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Unveiling Dracula: The Origins and Legacy of Bram Stoker’s Masterpiece

In January 1896, a journalist from Atlanta reported that “Stoker’s next book will be about ghosts.” That’s it. Nothing more. Two months later, Abraham Stoker delivered a large bundle of typed pages to Archibald Constable’s office, with words corrected in pen here and there. It would be untrue to say that the publisher was very enthusiastic about this book. They weren’t even willing to give Stoker a single pound as an advance. The contract stipulated that the first edition would print three thousand copies, and the author would receive only one shilling per copy sold. They would reconsider if a second edition was needed. It took a year for the contract to be finalized.

On March 20, 1897, it was decided that Stoker’s new novel would be published that same year. The original title was “The Un-Dead.” However, while reviewing the galley proofs, Stoker changed the novel’s title on his own. He wrote the name of one of the characters in large letters on the side of the typed page. This would become the name of his greatest work.

He named the book “Dracula.”

From 1897 until today, Bram Stoker’s “Dracula” has never been out of print. Since its publication, it has continuously enticed readers into an unknown world—partly known, but mostly mysterious. Combining Transylvanian folklore, the realm of the undead, love, history, blood-sucking vampires, wolves, giant bats, and sudden plot twists, it has become the ultimate Victorian potboiler. Even those hesitant to call it a great novel admit that very few stories are told so well. Bram Stoker revolutionized horror fiction, creating a terrifying, spine-chilling narrative. Or perhaps I should correct myself. For the first time in the English language, a horror story emerged in which the author himself did not write a single line. The entire book is a compilation of various journals, diaries, and letters, meticulously curated by Stoker. At the beginning, the author dispassionately notes, “How these papers have been placed in sequence will be made manifest in the reading of them.” This is Stoker’s only direct intrusion before the story begins.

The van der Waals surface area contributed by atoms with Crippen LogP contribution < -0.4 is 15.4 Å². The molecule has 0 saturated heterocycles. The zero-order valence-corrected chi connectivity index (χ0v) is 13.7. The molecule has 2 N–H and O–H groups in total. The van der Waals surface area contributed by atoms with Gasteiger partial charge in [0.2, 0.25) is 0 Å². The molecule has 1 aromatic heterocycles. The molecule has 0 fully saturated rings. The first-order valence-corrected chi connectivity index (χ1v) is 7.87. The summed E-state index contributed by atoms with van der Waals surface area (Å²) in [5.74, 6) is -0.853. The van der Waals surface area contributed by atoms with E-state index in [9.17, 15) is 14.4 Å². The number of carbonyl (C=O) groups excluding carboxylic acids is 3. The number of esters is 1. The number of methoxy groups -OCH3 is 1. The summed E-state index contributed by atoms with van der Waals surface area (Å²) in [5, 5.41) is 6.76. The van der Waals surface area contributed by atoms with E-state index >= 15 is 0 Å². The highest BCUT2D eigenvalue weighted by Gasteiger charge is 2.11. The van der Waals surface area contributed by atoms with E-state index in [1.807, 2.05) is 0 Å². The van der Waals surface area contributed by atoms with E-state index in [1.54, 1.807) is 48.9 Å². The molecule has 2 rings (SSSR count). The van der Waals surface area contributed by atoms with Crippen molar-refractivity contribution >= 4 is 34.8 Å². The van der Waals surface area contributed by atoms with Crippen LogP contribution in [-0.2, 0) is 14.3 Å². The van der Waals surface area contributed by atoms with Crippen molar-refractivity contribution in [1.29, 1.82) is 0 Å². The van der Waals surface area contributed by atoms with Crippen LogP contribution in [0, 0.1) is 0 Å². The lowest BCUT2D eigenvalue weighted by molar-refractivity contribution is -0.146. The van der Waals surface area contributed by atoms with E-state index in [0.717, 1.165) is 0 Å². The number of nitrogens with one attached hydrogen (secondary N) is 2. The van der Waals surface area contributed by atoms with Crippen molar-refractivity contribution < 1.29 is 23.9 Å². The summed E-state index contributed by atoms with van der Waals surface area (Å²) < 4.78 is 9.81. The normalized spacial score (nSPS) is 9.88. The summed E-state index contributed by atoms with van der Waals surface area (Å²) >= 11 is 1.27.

Stoker pulled from vampire myths wherever he could. The notion of driving a wooden stake through a vampire’s heart first appeared in a cheap ghost story, “Varney the Vampire,” written in 1845. The same method was mentioned in Le Fanu’s 1872 story “Carmilla.” English folklore included using garlic to ward off evil spirits, and ancient Transylvanians believed that ghosts’ or spirits’ reflections did not appear in mirrors—a trait Stoker applied to vampires. However, although Dracula was inconvenienced by sunlight, he was not afraid of it. In the novel, he is seen in sunlight several times. Later films exaggerated this to the point where some depicted vampires disintegrating in sunlight. But yes, Stoker was the first to suggest that if someone died from a vampire’s bite, they too would become a vampire.

This idea birthed the famous Dracula enigma. Was Dracula real? Were Jonathan Harker, Lucy, Mina, Dr. Seward, or Van Helsing real? This question spurred Leslie Klinger to investigate in his almost legendary book “The New Annotated Dracula.” He traveled the same path Jonathan Harker once took by horse-drawn carriage towards Count Dracula’s castle, stayed in the same hotel where Harker spent a night, and ultimately discovered something astounding. In Rajshekhar Basu’s words, “Everything is there. Everything is true.”

Today marks the anniversary of this book’s publication, along with the cover of the first edition. It seems rather dull. Indeed, the cover doesn’t always do justice to what lies within.

This article was originally written in Bengali by Kaushik Majumdar and translated into English by Inu Etc.

Inu Etc

I’m Inu Etc, the founder of, Wavegen Media, and a co-founder of Hostneur, and Travelestify, as well as the founder of Zillion Media. I’m a school dropout entrepreneur, writer, blogger, web developer, creator, marketer, online business consultant, traveler. Learn more!

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